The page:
Institute for War and Peace Reporting | Giving Voice, Driving Change
Anti-Gay Riot in Georgian Capital
Anti-gay riot in Tbilisi, May 17, 2013. (Photo: Zurab Kurtsikidze)
Protesters hold up placards saying "Don’t Anger God" and "Remember Noah". (Photo: Beka Bajelidze)
Father Basil Mkalavlishvili addresses the anti-gay protesters. (Photo: Beka Bajelidze)
Protesters in T-shirts saying "Motherland Calling" march along Rustaveli Avenue. (Photo: Beka Bajelidze)
Parishioners of various churches in Tbilisi at the protests. The nettles are to sting their opponents with. (Photo: Beka Bajelidze)
An attempt to hold a march against homophobia in the Georgian Tbilisi ended in rioting as hostile protesters attacked participants and police lines crumbled.
Dozens of people were injured, including journalists and police officers trying to escort people away from the trouble.
Prime Minister Bidzina Ivanishvili condemned the May 17 violence, saying, “The right to gather peacefully and to freely express one's opinion is fundamental to our democracy.“
Opponents of the march against homophobia were already gathering on the capital’s central Rustaveli Avenue the previous day, and they numbered several thousand by the time it was due to begin.
Police cordoned off a section of Freedom Square for the few dozen people who were still determined to take part. But when they were due to begin, an aggressive crowd surged towards the square, and police evacuated most of the anti-homophobia marchers on buses before their opponents could reach them.
Accompanied by Orthodox priests, and armed with stones, poles and other weapons, the protesters attacked a minibus containing some of the participants, smashing windows and pelting those inside with stones.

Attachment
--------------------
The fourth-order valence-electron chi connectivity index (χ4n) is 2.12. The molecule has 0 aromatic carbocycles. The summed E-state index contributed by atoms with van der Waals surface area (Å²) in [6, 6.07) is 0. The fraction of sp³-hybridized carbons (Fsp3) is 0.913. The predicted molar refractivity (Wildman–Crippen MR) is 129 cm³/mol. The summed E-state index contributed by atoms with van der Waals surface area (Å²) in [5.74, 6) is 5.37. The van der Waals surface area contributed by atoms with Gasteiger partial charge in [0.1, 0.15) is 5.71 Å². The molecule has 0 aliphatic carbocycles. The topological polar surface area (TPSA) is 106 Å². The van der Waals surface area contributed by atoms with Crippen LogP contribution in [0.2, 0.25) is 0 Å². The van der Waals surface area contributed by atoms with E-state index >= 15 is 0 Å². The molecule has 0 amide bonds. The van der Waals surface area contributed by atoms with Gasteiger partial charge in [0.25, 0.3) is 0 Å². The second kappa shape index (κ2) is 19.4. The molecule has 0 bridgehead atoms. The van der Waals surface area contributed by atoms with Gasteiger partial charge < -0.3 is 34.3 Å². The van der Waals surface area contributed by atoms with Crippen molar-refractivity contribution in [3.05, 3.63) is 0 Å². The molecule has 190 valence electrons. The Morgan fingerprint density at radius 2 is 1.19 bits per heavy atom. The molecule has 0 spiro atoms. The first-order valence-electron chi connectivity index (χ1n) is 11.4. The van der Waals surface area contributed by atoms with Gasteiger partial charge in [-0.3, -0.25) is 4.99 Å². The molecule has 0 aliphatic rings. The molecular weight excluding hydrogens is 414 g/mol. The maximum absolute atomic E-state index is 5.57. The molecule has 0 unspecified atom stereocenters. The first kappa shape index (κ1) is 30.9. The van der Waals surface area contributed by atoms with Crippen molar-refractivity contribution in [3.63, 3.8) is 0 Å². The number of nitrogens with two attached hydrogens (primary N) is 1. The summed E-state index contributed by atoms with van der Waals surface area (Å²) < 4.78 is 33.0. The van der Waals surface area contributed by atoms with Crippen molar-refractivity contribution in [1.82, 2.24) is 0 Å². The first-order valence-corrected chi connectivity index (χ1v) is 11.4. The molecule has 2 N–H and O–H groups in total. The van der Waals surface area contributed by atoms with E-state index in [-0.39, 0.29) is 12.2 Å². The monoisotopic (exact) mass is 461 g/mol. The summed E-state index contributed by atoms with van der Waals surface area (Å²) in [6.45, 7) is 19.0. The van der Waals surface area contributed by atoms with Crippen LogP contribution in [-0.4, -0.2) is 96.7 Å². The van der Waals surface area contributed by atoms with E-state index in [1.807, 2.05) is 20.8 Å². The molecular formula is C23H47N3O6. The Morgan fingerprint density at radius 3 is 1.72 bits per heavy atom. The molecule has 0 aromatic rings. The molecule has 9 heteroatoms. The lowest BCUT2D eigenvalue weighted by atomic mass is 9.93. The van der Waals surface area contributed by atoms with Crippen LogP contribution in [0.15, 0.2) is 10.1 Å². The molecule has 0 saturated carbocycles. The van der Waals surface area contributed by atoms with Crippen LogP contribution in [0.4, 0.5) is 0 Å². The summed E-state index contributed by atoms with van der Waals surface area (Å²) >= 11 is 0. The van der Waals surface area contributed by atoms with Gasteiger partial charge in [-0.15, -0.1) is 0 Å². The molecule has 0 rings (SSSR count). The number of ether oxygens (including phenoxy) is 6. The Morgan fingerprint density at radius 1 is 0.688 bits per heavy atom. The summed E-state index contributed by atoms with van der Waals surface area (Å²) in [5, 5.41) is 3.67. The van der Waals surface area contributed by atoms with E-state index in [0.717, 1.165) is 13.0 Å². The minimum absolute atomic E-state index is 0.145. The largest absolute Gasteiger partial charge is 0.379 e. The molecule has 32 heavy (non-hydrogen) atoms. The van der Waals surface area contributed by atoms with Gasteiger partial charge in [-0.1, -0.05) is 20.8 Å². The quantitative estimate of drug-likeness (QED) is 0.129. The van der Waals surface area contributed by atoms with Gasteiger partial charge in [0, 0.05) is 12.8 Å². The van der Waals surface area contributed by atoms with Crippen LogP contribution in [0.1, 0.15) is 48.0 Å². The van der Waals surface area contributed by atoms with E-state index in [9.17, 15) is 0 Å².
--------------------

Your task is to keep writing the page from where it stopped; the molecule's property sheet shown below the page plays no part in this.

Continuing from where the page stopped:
Flushed with victory, some took control of the square to celebrate, while others fanned out into the city.
The anti-gay protesters had been spurred on by a statement issued by the head of the Georgian Orthodox church, Patriarch Ilia II, who compared homosexuality to a disease and called on the city mayor to ban the march.
In response, the city authorities pointed out that demonstrations do not require prior permission, and that organisers merely have to inform officials of their plans.
In an earlier press briefing, Ivanishvili had promised protection for the anti-homophobia march, whatever others thought of it.
“There are people who can’t accept this, but we will do everything to protect the rights of any minority. That is what is going to happen in this case,” he said.
Afterwards, he said that the perpetrators of violence would be dealt with, and defended the action taken by the police. He said more than 2,000 police had been deployed to prevent trouble, but they were “overwhelmed” by several thousand anti-gay demonstrators.
His government nevertheless faced accusations of failing to ensure an adequate police response.
“Some Georgian citizens were not given a chance to exercise their constitutional rights. The state was unable to create conditions for holding the action or to prevent violence,” Georgia’s human rights ombudsman Ucha Nanuashvili said when he arrived on the scene of the clashes.
Aleko Tskitishvili, director of the Human Rights Centre in Tbilisi, said most people had assumed the anti-homophobia march would go off peacefully after the prime minister’s pledge to protect participants.
“There were calm and clear statements that the government would maintain order. But sadly, a tragedy occurred and people suffered,” he said, adding that eyewitness accounts suggested that the police did have the resources needed to stop the riot.
“I believe questions must be raised about the responsibility of the interior minister and the police officers who were in charge,” Tskitishvili added.
Other rights groups and opposition groups agreed that both government and police had been discredited by their failure to maintain control.
“We need a state that is ready to respond to aggression,” Chiora Taktakishvili, a member of parliament from the opposition United National Movement, said.
More generally, the ugly scenes in Tbilisi left many Georgians fearing an upsurge in religious intolerance, and saddened that their country’s reputation had been dented.
“It’s very hard to watch members of the priesthood taking part and unashamedly allowing children to take part in their violence,” opposition politician Taktakishvili said.
Tskitishvili, from the Human Rights Centre, said, “Sadly, because of what has happened the government’s reputation has been seriously damaged and, what’s worse, the reputation of the whole country has, too.
“All those who are to blame for this tragedy must be identified and punished. Neither the priest’s cassock, nor the king’s crown nor the presidential chair should guarantee impunity.”
Tina Zhvania is a freelance journalist in Tbilisi.
- Europe / Eurasia
- Latin America
- Middle East / North Africa
- Print Publications